Bacteria Are Mysteriously Producing Power Cables on the Ocean Floor
Making electricity is a huge pain in the ass for us humans. For the majority of our power, we have to go find coal—of which there's less and less every year—lug it to a power plant that we also had to build and then find some miserable soul to shovel...
Making electricity is a huge pain in the ass for us humans. For the majority of our power, we have to go find coal—of which there’s less and less every year, and yeah, it’s kinda dirty—lug it to a power plant that we also had to build, and then find some miserable soul to shovel it into a big oven, all so that we can spin a little magnet inside some coiled up wire. (This is a highly simplified version of how electricity is made, one that I’ll get back to in a second.) Why can’t we just be like cable bacteria, which are strings of cells that both create and transport electricity? Well, the “why” is an existential question best left to late nights and large amounts of whiskey, but change it “how” and things get interesting.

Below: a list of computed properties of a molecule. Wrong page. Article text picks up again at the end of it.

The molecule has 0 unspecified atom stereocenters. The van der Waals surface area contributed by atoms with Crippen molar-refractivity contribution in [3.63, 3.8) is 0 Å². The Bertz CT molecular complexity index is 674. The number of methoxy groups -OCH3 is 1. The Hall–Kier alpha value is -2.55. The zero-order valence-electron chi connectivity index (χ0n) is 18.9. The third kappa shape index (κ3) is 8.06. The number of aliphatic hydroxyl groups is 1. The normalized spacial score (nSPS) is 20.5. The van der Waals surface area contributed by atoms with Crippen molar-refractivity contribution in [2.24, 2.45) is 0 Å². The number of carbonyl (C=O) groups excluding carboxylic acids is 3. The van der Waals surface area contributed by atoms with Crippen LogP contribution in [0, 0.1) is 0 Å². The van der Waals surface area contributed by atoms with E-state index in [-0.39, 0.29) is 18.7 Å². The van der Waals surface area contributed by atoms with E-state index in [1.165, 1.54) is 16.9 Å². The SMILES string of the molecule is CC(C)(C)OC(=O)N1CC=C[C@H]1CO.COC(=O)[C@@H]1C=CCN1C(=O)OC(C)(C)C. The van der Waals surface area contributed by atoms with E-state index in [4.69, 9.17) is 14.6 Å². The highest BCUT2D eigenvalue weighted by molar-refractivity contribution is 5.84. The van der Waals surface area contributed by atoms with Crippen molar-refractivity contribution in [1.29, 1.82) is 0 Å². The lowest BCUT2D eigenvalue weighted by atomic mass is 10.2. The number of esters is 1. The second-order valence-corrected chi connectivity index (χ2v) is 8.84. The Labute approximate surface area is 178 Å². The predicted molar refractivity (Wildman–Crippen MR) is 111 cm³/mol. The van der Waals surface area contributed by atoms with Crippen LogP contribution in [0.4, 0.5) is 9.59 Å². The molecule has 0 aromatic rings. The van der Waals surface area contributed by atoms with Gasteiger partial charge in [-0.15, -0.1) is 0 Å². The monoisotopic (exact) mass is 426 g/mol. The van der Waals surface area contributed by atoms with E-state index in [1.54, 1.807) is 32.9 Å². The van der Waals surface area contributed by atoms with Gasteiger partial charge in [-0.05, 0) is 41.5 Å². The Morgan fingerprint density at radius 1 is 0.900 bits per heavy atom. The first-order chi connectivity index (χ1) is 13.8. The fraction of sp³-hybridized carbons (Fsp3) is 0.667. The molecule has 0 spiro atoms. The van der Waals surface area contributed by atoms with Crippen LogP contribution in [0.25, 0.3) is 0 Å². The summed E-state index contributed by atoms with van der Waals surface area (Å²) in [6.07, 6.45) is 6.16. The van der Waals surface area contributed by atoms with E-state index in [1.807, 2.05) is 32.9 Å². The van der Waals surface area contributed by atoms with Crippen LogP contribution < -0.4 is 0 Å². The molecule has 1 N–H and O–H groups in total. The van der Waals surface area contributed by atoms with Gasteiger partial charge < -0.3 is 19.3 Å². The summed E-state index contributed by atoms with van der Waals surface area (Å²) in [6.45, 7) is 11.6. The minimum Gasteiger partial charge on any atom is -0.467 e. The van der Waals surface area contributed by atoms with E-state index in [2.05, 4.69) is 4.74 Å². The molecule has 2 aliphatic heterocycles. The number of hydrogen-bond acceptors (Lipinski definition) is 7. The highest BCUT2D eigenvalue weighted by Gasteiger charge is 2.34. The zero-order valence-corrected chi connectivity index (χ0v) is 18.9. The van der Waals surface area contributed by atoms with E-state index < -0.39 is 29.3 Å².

Deriving from the family Desulfobulbaceae, these cable bacteria line the ocean floor. The microbes are very small, about a centimeter long and a hundred times thinner than a human hair, but there’s a ton them. A single square meter of mud could hold enough of the cable bacteria that if you unravelled them, the resulting string would measure tens of thousands of kilometers.
Combo-pack of cable bacteria images (that’s a clump of them on the top right) via Not Exactly Rocket Science.
What’s interesting about these things isn’t that they’re all over the place. We’ve known for a long time that there are a lot of bacteria out there. Rather, it’s the very useful byproduct the bacteria produce: electricity. As the bacteria consume oxygen in the seawater, they poop out methane but also create an electric current that runs through the organism that then resembles a tangled lamp cord.
If scientists could figure out how to mimic this process, it could be very useful, especially for things like medical devices. “On the one hand, it is still very unreal and fantastic,” said microbial ecologist Dr. Nils Risgaard-Petersen, of Aarhus University. “On the other hand, it is also very tangible.” Risgaard-Peterson described the bacteria as “electron transporters” and added, “Living, electrical cables add a new dimension to the understanding of interactions in nature and may find use in technology development.”
Let’s not get carried away, though. It’s unclear exactly how much electricity these cable bacteria produce or transport, but it’s probably not enough to keep your lights on. It does provide you with a good reason to watch where you step next time you go scuba diving, though.